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Moon v. Brown

United States District Court, N.D. California

May 12, 2014

ADRIAN MOON, Plaintiff,
v.
EDMUND G. BROWN; et al., Defendants.

ORDER TO SHOW CAUSE WHY PAUPER STATUS SHOULD NOT BE REVOKED

SUSAN ILLSTON, District Judge.

Adrian Moon, a prisoner at the California Correctional Institute in Tehachapi, filed a civil rights complaint under 42 U.S.C. § 1983, and applied to proceed in forma pauperis under 28 U.S.C. § 1915.

A prisoner may not bring a civil action in forma pauperis under 28 U.S.C. § 1915 "if the prisoner has, on 3 or more prior occasions, while incarcerated or detained in any facility, brought an action or appeal in a court of the United States that was dismissed on the grounds that it is frivolous, malicious, or fails to state a claim upon which relief may be granted, unless the prisoner is under imminent danger of serious physical injury." 28 U.S.C. § 1915(g). Section 1915(g) requires that this court consider prisoner actions dismissed before, as well as after, the statute's 1996 enactment. Tierney v. Kupers, 128 F.3d 1310, 1311-12 (9th Cir. 1997).

For purposes of a dismissal that may be counted under § 1915(g), the phrase "fails to state a claim on which relief may be granted" parallels the language of Federal Rule of Civil Procedure 12(b)(6) and carries the same interpretation, the word "frivolous" refers to a case that is "of little weight or importance: having no basis in law or fact, '" and the word "malicious" refers to a case "filed with the intention or desire to harm another.'" Andrews v. King, 398 F.3d 1113, 1121 (9th Cir. 2005) (citation omitted). Only cases within one of these three categories can be counted as strikes for § 1915(g) purposes, so the mere fact that Moon has filed many cases in the several federal courts in California does not alone warrant dismissal under § 1915(g). See id. Rather, dismissal of an action under § 1915(g) should only occur when, "after careful evaluation of the order dismissing an [earlier] action, and other relevant information, the district court determines that the action was dismissed because it was frivolous, malicious or failed to state a claim." Id.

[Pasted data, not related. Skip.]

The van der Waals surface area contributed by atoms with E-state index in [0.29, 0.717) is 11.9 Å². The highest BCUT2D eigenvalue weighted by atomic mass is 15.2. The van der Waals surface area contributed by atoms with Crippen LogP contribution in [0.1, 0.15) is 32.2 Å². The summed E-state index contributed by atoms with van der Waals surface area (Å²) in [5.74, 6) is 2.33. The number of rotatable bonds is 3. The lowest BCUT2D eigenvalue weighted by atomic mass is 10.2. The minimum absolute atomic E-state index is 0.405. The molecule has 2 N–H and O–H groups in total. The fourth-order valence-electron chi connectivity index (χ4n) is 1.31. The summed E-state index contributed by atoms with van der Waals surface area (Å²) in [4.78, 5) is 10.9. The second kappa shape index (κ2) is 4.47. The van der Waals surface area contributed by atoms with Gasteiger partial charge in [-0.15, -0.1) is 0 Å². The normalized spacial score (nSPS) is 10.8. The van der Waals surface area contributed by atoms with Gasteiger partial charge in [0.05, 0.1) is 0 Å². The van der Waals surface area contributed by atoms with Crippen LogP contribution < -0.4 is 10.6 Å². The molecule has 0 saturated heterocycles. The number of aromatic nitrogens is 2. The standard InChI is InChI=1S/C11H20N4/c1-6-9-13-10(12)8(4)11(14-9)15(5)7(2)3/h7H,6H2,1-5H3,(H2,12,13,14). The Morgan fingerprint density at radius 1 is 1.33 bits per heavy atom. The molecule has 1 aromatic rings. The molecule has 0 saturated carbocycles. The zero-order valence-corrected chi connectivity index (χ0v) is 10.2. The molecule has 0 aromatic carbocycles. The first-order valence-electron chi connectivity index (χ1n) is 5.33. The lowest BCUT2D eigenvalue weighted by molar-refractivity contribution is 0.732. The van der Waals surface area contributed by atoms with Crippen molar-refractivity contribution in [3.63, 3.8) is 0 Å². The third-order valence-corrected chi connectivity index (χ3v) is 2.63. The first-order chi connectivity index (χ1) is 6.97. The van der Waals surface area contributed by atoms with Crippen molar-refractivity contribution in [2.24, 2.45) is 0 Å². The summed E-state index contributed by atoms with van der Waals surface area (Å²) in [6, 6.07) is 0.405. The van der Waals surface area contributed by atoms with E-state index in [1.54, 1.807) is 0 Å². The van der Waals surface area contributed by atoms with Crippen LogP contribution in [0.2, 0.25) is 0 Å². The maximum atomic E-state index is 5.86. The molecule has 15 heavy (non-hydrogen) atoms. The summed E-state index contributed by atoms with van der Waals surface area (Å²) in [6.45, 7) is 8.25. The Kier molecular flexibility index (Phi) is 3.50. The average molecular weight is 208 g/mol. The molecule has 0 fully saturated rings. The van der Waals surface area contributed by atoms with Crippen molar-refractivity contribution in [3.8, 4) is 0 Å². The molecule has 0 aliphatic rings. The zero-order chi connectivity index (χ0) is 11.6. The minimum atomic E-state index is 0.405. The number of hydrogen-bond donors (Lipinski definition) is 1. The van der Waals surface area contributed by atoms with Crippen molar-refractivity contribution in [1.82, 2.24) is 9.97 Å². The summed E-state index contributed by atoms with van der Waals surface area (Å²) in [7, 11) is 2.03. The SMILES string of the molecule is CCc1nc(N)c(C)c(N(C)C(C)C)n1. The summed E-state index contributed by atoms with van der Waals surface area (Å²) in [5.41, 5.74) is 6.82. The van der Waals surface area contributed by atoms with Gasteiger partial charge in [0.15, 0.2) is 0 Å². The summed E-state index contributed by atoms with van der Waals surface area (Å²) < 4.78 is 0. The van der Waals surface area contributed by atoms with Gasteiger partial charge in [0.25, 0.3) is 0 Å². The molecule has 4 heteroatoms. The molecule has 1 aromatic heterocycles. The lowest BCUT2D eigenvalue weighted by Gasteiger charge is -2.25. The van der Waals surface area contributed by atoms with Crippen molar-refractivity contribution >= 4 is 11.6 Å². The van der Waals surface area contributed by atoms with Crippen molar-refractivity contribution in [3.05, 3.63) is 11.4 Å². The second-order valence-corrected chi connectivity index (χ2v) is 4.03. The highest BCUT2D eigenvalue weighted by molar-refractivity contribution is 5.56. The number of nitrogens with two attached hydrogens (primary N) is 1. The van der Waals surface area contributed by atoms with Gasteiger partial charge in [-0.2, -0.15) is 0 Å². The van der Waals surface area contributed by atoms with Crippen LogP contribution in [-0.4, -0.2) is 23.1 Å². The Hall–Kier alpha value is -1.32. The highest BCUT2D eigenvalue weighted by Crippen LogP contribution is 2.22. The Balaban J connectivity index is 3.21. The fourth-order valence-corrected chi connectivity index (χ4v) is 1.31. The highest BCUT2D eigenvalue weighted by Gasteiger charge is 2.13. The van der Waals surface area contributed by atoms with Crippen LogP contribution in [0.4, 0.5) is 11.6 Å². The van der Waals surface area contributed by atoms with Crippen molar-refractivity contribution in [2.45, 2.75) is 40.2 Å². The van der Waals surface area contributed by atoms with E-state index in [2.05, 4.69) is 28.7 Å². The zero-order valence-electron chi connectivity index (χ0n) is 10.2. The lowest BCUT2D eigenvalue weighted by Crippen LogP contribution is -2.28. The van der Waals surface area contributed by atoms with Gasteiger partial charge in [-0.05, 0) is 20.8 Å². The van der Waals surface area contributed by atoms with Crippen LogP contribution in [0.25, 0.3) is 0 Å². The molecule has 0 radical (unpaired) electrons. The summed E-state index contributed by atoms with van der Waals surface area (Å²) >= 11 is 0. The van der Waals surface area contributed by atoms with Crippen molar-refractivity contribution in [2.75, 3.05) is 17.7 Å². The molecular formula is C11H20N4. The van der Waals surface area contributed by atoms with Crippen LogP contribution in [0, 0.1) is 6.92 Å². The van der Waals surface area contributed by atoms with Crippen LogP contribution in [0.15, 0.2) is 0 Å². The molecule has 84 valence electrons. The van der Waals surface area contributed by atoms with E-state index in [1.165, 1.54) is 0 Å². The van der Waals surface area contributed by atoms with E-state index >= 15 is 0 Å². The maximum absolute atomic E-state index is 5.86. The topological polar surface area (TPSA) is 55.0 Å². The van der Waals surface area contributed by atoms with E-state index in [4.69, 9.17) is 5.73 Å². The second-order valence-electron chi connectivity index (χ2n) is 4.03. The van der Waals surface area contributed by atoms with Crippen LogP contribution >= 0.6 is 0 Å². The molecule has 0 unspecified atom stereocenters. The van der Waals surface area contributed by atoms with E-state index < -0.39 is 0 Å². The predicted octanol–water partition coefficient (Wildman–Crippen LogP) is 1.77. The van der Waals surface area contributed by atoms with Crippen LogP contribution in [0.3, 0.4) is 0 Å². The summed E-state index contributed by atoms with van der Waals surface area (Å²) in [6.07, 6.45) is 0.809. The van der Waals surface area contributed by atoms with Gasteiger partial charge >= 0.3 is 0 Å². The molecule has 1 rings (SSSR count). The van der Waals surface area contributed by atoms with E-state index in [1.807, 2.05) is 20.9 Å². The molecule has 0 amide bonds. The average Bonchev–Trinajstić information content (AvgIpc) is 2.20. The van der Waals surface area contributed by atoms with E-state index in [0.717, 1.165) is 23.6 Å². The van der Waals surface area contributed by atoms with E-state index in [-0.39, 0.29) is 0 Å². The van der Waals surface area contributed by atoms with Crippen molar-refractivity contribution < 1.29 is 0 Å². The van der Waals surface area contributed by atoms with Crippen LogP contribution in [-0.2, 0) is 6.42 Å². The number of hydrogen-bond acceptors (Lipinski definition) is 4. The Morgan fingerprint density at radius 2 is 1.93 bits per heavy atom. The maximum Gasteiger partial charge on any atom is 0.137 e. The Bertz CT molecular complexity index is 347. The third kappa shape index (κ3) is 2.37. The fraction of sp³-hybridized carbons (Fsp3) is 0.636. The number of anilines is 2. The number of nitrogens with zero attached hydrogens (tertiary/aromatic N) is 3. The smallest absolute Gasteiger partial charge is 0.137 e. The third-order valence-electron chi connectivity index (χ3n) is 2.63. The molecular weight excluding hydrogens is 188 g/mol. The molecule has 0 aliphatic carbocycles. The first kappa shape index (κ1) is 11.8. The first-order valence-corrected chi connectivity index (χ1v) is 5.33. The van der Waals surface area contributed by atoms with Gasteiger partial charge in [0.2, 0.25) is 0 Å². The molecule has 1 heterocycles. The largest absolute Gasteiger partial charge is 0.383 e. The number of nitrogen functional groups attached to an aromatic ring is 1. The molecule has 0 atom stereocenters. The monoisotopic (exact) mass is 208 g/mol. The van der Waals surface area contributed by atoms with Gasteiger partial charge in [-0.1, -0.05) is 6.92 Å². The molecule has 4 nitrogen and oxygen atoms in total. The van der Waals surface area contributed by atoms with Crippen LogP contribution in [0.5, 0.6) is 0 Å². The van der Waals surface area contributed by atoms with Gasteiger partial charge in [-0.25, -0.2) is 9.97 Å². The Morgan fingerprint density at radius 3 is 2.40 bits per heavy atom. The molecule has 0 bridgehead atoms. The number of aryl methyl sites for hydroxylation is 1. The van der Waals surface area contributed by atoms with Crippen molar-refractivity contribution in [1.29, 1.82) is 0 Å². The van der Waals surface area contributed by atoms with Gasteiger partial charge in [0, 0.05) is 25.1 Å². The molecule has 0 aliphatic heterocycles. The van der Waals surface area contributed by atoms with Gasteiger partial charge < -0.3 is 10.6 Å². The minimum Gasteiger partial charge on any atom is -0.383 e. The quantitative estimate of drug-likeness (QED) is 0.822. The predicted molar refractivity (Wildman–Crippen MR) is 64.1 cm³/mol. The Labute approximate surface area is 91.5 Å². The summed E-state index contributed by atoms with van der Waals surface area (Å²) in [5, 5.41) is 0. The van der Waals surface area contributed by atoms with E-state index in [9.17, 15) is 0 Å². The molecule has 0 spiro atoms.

Andrews requires that the prisoner be given notice of the potential applicability of § 1915(g), by either the district court or the defendants, but also requires the prisoner to bear the ultimate burden of persuasion that § 1915(g) does not bar pauper status for him. Id . Andrews implicitly allows the court to sua sponte raise the § 1915(g) problem, but requires the court to notify the prisoner of the earlier dismissals it considers to support a § 1915(g) dismissal and allow the prisoner an opportunity to be heard on the matter before dismissing the action. See id. at 1120. A dismissal under § 1915(g) means that a prisoner cannot proceed with his action as a pauper under § 1915(g), but he still may pursue his claims if he pays the full filing fee at the outset of the action.